The Music Connoisseur - Volume 4, Number 2 - by B.L.C. (with P.K.)
"Except for Mr. Mattila (b. 1927), all of the
composers here are middle generation, well trained, already accomplished
and, typically, doing their thing, albeit with many of the currently
popular tools of composition. C.P. First ( l960), a teacher at Northwestern
University, found inspiration in the extraordinary virtuosityof
mandolinist Djmitris Marinos. He has composed a multiphonic work using
tapedmandolin samples against which the performer plays an
incessant 32nd-note rhythm and relentless tremolo articulation."
This is furious music all right, and the playing is impressive.
Mr. Paccione (b. 1952) relied on two prerecorded and overdubbed flutes
with tape to produce a minimalist piece in a very broad tempo. The
clashing of live flute overtones with electronics often generates
a fuzzy veil which envelopes the simple sonority and adds a mystical
element to the whole. The piece has some subtle development. Nonetheless,
12 minutes may be just too long to tell us that spring has sprung.
Paccione is a professor at Western Illinois University.
Both Cox and Veeneman shun electronic manipulation in their compositions,
though they both create unusual effects with the piano soundboard.
(The former actually assigns a player exclusively to the soundboard.)
Ms. Cox's studies are for piano and percussion (she and Kay
Stonefelt), and are framed by an identical prologue and epilogue.
The percussionist's part sometimes calls for "rock and roll"
improvisation, and Stonefelt responds with an electrifying performance.
The musical content is always interesting and occasionally reminiscent
of Bartok's rhythmically harsh and complex early efforts. Cox is an
Assistant Professor at the University of California at Berkeley. Stonefelt
is now a Fulbright Scholar Researcher in Ghana.
Mr. Veeneman's opus calls for 13 players, with some often grotesque
instrumental sounds (for example, piano strings played with a bow).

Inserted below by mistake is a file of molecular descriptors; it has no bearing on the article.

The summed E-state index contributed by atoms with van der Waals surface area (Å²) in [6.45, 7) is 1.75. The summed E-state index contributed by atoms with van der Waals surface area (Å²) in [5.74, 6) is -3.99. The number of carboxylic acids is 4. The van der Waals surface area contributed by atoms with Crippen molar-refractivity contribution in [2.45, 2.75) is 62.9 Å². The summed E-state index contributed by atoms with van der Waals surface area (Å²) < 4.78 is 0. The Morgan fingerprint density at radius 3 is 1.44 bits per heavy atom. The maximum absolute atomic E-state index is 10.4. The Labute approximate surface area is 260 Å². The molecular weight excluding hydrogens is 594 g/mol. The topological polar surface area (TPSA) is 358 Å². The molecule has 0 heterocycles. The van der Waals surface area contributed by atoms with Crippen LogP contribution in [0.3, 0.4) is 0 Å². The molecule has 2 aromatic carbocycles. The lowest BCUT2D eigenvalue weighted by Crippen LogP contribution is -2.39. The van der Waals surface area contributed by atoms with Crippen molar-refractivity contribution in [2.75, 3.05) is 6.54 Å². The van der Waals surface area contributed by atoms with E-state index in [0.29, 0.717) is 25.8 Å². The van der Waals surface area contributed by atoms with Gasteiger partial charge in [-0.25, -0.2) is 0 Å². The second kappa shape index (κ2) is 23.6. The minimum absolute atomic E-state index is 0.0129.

At one time or another all of the instrumentalists become percussionists.
The musical content is maximally serial and thus highly mathematical,
with a scheme based on a prime intervalic series (1-11-3-7-5). Despite
the often adventurous sonority, this offering is unfortunately steeped
in the halls of academe. But Veeneman is a composer with ideas, and
we read that he has worked hard for new music by organizing a concert
series at the University of the Pacific at Stockton, CA -- called
"Pacific Market." Our curiosity about his other work is
That leaves the relatively venerable Mr. Mattila's work for computer-generated
tape, and it turns out to be the most enthralling selection on the
disc. The composer's very keen and selective ear has led to careful
choosing and ordering of sonics with a lot of murkiness. Conjuring
up a sense of evolving nature. Mattila has the advantage of hindsight
over his younger colleagues, and so is able to assess all of the good
and bad experiences of so-called musique concrete. He is currently
Professor of Music Theory and Composition at the University of Kansas
where he also directs the Electronic Music Studio. He has produced
a program in that town for a number of years now broadcast over National
Once again, Capstone has turned out a CD which, if not consistently
high in inspiration, shows the label now is fully committed
to interesting new music, well recorded."